ASU’s Tempe campus could become one of the first universities in the country to be featured on Google Street View as part of Google Maps’ U.S. Street View Special Collections contest.
Five universities are finalists after Google received more than 25,000 suggestions in the categories of university campuses, parks and trails, pedestrian malls, theme parks and zoos and landmarks to be featured on Google Street View.
Other campuses in the running are Michigan State University, Princeton University, Rochester Institute of Technology and Stanford University.
Voting will be open until Nov. 30 at 11:59 PST, and participants can vote as many times as they want. Only one of the universities will be featured on Street View.
Max Davis-Johnson, deputy University Technology officer at ASU, said the selection is part of a growing relationship between Google and ASU.
“It would be a wonderful plus for ASU,” he said of the University’s selection. “We’ve adopted [Google] for a lot of our Web presence.”
University campuses accounted for 44 percent of all the suggestions, according to a statement by Google.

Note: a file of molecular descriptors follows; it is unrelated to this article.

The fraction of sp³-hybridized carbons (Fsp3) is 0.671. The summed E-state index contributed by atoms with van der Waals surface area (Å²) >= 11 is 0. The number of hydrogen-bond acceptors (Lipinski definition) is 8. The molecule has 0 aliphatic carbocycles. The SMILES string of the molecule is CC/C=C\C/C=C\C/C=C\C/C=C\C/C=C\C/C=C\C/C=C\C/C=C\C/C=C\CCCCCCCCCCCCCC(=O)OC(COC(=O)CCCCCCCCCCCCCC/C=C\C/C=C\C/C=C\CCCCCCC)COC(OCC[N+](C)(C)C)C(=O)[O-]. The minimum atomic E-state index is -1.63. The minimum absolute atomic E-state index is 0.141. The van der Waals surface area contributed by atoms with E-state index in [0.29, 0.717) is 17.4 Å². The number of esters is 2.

The winner of the contest will have a Google Street View “Trike” sent to document its location.
The Street View Trike, a tricycle that tows a large camera several feet in the air, was created to gain access to places around the country not accessible by car.
When the trike was released in the U.K., Google received more than 10,000 nominations for the first street view, with landmarks Stonehenge and Warwick Castle claiming the most votes.
If ASU is selected, the Trike will ride around the Tempe campus and take 360-degree photographs that will later be added to Google Street View.
Davis-Johnson said the street view could provide an online virtual tour of the campus.
“I think it would be a major benefit for incoming students,” he said.
Nathan Wilken, ASU technology support analyst coordinator, said it could be another outreach opportunity for the University.
“It’s pretty exciting and it would be a huge deal for the University,” he said.
The Google Street View camera is known for taking pictures with strange things in the background, and Davis-Johnson said he’s interested in seeing what it might find on the ASU campus.
“Who knows what they are going to catch,” he said.
“We’re excited about the possibility of working with Google to make it easier for students, faculty and visitors to find their way around our campuses,” said Adrian Sannier, vice president and University Technology Officer.
Vote at http://tr.im/asugoogle.
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